3 Reasons To Worry About Your Cookware
How Your Cookware Affects Your Overall Health
Do you have non-toxic cookware? Is your cookware safe? If you aren’t sure whether you have healthy cooking utensils, the chances are that it isn’t. The pots and pans and other materials used to prepare our food can significantly impact our health and well-being. Would you like to learn more about how non-toxic cooking utensils could help improve your life? Read on to find out more.
Non-Toxic Cookware Buying Guide
The most important thing to remember about non-toxic cookware is that you should always avoid products with coatings, like Teflon. Instead, choose non-toxic pots and pans that are bare stainless steel or cast iron or 100% Pure Ceramic.1 You can also purchase copper-based cooking utensil if you don’t mind the extra cost but even the copper-based cookware poses similar risks. Another critical thing to remember is never to use harsh metals like aluminum or copper on an open flame. If you cook outside, always choose a cast iron non-toxic cookware set. 100% Ceramic cookware is also great when used on an open flame.
Caring For Your Safe Cookware
Since you choose to use non-toxic utensils, you must care for them correctly. One of the most important things to remember is that your cookware will rust if you let water sit on it. For this reason, always allow your pieces to dry completely after washing them. It’s also a good idea to coat your pieces, especially cast-iron cookware, in cooking oil before storing them. This quick step will prevent them from rusting.
To ensure your cookware is clean of dangerous chemicals, you must also remember never to use steel wool or scouring pads. These products will leave behind tiny particles of metal that then end up in your food. As you can imagine, this is not a healthy practice. If you discover rust on your pots and pans, throw them out and replace them. The only exception is cast iron, which you can restore with a little extra care.
What Materials for Cooking are Toxic and Non-Toxic?
There are several types of cooking utensil materials that can prepare your food. The most common materials include stainless steel, aluminum, non-stick, and cast iron. However, remember even though these materials might not affect the taste of your food, they could still pose a significant risk to your health!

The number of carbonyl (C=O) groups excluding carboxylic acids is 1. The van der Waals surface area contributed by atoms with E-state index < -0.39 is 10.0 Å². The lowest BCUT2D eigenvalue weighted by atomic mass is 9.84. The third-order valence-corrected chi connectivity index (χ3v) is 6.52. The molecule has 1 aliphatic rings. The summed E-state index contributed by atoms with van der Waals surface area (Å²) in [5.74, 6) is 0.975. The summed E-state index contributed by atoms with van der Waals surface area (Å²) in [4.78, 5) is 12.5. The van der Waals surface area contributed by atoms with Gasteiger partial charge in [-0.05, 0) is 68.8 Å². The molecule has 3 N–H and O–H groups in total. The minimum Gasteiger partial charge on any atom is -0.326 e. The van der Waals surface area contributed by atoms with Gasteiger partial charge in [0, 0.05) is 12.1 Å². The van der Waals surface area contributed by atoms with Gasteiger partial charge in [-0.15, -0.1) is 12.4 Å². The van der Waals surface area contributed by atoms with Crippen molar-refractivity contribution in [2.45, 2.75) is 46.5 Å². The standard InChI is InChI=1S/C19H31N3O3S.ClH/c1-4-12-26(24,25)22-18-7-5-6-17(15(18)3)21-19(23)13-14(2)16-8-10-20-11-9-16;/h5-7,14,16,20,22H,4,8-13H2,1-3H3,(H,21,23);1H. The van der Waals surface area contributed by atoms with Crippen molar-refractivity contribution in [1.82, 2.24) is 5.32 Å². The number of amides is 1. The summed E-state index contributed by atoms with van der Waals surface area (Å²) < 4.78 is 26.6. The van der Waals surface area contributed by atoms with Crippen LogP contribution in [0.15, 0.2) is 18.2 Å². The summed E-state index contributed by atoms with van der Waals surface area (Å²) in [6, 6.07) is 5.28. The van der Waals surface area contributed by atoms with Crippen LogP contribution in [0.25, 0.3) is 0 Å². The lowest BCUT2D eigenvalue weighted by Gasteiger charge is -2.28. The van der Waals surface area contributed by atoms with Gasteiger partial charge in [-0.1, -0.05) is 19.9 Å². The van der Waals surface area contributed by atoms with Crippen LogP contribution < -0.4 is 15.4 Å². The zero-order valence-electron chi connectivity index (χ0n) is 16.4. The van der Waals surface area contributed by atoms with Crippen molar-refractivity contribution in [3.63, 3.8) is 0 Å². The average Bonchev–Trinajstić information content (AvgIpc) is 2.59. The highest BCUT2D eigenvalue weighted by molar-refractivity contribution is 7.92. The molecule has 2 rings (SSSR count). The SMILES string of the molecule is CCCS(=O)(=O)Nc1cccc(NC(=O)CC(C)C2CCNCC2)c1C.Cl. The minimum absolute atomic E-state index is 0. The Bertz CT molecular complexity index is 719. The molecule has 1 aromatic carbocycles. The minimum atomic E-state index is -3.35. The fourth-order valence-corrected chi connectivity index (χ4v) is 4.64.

Stainless Steel Non-Toxic Pots and Pans
Stainless steel is an extremely popular type of cookware. Not only does stainless steel look amazing, but it is also solid and sturdy for cooking. It won’t chip or wear away quickly, making it a popular choice for rapidly paced commercial kitchens. However, the high levels of chromium found in stainless steel give it its shiny exterior. Unfortunately, this polished exterior is also toxic for contact with food.
Aluminum Safe Cookware
Another popular choice for cookware is aluminum pots and pans. The metal is exceptionally cheap to produce, so companies can sell the product at meager prices. Unfortunately, aluminum is a toxic metal that can be dangerous if it comes into contact with foods with high acidity levels.
The aluminum can seep into your food and potentially cause long-term health problems, such as brain damage. This includes foods such as tomato-based sauces and citrus fruits. Also, studies show that aluminum exposure might contribute to Alzheimer’s disease.2
Non-Stick Pots and Pans
Non-stick coatings have become increasingly popular over the past few decades. These coatings make it easier to cook food. Unfortunately, while these coatings may make life easier for you in some ways, they may also pose a significant risk to your health. Non-stick coatings are often made with polytetrafluoroethylene (PTFE).
The most common brand name is Teflon. At high temperatures, this chemical can cause toxic fumes. Studies show that when these pans are exposed to heat between 400 and 500 degrees, they release poisonous gases that are deadly to birds.3
Cast Iron Non-Toxic Cookware
Cast iron has a long history of safe use. When you think of a cast-iron pot, think of a Titanic movie scene where someone cleans the bottom of a pan with sand. Cast iron is a robust and durable material. You can put it in the oven, over a flame, and on a grill, and it won’t break down.